Jews, Arabs react to Jewish preference ruling

The High Court ruled on Tuesday that gov't priority areas discriminate against Arabs.

By DAN IZENBERG, ORLY HALPERN
February 28, 2006 04:44
4 minute read.
high court of justice 88

high court of justice 88. (photo credit: )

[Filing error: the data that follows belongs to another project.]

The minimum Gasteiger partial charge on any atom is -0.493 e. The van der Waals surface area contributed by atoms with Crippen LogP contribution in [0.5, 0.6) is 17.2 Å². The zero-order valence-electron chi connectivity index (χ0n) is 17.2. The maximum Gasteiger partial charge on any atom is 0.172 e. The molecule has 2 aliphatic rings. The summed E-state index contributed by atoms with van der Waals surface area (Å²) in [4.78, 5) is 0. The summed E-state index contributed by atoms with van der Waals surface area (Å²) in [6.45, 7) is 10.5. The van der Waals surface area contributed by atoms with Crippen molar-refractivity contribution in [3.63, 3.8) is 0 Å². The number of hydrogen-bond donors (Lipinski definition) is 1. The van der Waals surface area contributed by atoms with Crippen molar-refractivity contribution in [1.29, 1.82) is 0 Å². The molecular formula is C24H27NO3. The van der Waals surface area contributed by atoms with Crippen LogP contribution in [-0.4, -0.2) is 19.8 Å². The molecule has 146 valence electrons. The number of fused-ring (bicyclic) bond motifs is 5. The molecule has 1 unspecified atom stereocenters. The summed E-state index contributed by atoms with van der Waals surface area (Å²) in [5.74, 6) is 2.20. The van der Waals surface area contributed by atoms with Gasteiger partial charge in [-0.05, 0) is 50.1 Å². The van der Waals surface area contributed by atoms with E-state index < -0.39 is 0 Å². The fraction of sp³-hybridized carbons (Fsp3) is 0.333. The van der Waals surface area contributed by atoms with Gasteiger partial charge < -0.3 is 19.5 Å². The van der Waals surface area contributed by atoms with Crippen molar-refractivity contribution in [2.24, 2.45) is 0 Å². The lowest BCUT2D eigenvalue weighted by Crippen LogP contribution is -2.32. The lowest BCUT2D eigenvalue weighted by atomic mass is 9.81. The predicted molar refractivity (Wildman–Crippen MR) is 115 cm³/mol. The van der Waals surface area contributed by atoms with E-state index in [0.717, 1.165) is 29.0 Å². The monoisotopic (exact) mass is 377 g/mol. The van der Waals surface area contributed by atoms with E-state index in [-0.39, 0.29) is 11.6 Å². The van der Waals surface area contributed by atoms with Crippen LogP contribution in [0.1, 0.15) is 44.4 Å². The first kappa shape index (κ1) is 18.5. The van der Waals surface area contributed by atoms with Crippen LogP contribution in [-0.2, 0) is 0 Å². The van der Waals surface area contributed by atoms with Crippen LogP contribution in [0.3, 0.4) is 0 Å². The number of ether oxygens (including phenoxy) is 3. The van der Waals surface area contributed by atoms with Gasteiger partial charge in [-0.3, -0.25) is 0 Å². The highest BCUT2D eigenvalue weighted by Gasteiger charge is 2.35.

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A panel of seven High Court justices unanimously declared on Tuesday that a government decision establishing regions of national priority was illegal because it discriminated against Israeli Arabs and because only the Knesset could make decisions involving such large sums of money and affecting so many people. The court decision aroused strong reactions in favor and against. Sderot mayor Eli Moyal told The Jerusalem Post it was not shameful for the state to "prefer Jews because this is the state of the Jews. Israel has a complex with which it must come to terms. It wants to be a democratic state and give Arabs [equal rights], but only on paper. It won't admit it prefers Jews. The government is afraid... and embarrassed to say it discriminates in favor of the Jews." "The problem [now]," Moyal said, "is that the law says that Arabs are equal to Jews and there is nothing you can do about it but go around it." But, he added, "The state can change the law. Meanwhile, MK Ahmed Tibi (United Arab List) said the court's decision was "a slap in the face of the Israeli government's systematic policy of discrimination against the Arabs. But the real test will be in the implementation of the decision." "The decision is an imperative and correct measure," said Ayelet Frish, spokesperson of the Ministry of Negev and Galilee Development. "There must not be a policy that discriminates between Arab and Jewish villages or between Arab and Jewish citizens, and that is the attitude that determines ministry policy." Shmuel Rifman, head of the Ramat Negev Regional Council, lashed out at the ruling, which also called for establishing clear, objective criteria for determining the status of national priority areas. "There are criteria, maybe the court doesn't like them, but there are," said Rifman. "The government wants to encourage Jews to move to the Negev and Galilee and to encourage those already living there to stay there." "Governments have determined the areas of national priority for years," he added. "The High Court can say, 'You need to help Arabs in the Negev and Galilee.' But why do you have to hurt the Jewish communities in the Negev and Galilee?" Adalah attorney Marwan Dallal told the Post that both elements of the court decision were important. Not only did the justices reject discrimination against the Israeli Arab community, but they also ruled that the government did not have the authority to determine national priority areas in the first place. He said this ruling would apply not only to education, but to all other areas of life. The petition was submitted in 2003 by the Arab Higher Monitoring Committee, the follow-up Committee on Arab Education and the Israeli Arab human rights organization Adalah against government decisions in 1998 and 2002 to establish areas of national priority which would receive special government benefits. The aim of the national priority plan was to encourage increased settlement in outlying areas in Galilee and the Negev and to improve the quality of life there to attract more people. According to the plan, national priority area A for state benefits in education included some 500 Jewish cities, towns and villages and four Arab villages. The petitioners charged that the state had gerrymandered the map in order to deliberately exclude as many Arab communities as possible. The state maintained that the map was objective and based solely on the distance of the outlying areas from the center of the country. The court found in favor of the petitioners on both counts. It ruled that the map was discriminatory and the government's residual powers did not include the right to make such a far-reaching decision. It said the ruling would go into effect in one year to give the state sufficient time to put an end to the existing system. "Our conclusion that the government decision has led to a discriminatory and unacceptable outcome is not simply a matter of arithmetic, but of substance," wrote Supreme Court President Aharon Barak. "The government's decision deals with one of the most basic human rights: the right to education. The outcome of the decision is sullied by one of the most 'suspect' of all distinctions, the one based on nationality and race. We would expect that government policy in this realm would maintain equality between Jews and Arabs." Barak wrote that even if the government had drawn its map on the basis of objective criteria - a claim it had not proven during the hearings - the results were nevertheless discriminatory. "Illegal discrimination may be caused even without the intention or motivation of those who establish the discriminatory norm. When it comes to discrimination, what matters is the result," he wrote. In his ruling, Barak pointed out that the benefits granted to communities included in national priority area A were substantial. They included a 75 percent subsidy for tuition costs of students training to be teachers, an 80% subsidy for teachers' housing rents, allocations for additional teaching hours, and grants of NIS 100,000 to community centers to encourage absorption of newcomers. These benefits had to be measured against the severe socioeconomic conditions in the Israeli Arab sector including the fact that half the Israeli Arab cities, towns and villages were ranked in the bottom 20% of all communities in Israel and that 94% were ranked in the bottom 40%. The statistics also showed substantial differences in the ratio of Israeli Arab students in Grade 12, their high-school drop-out rate and the number of high-school graduates compared with the Jewish sector.

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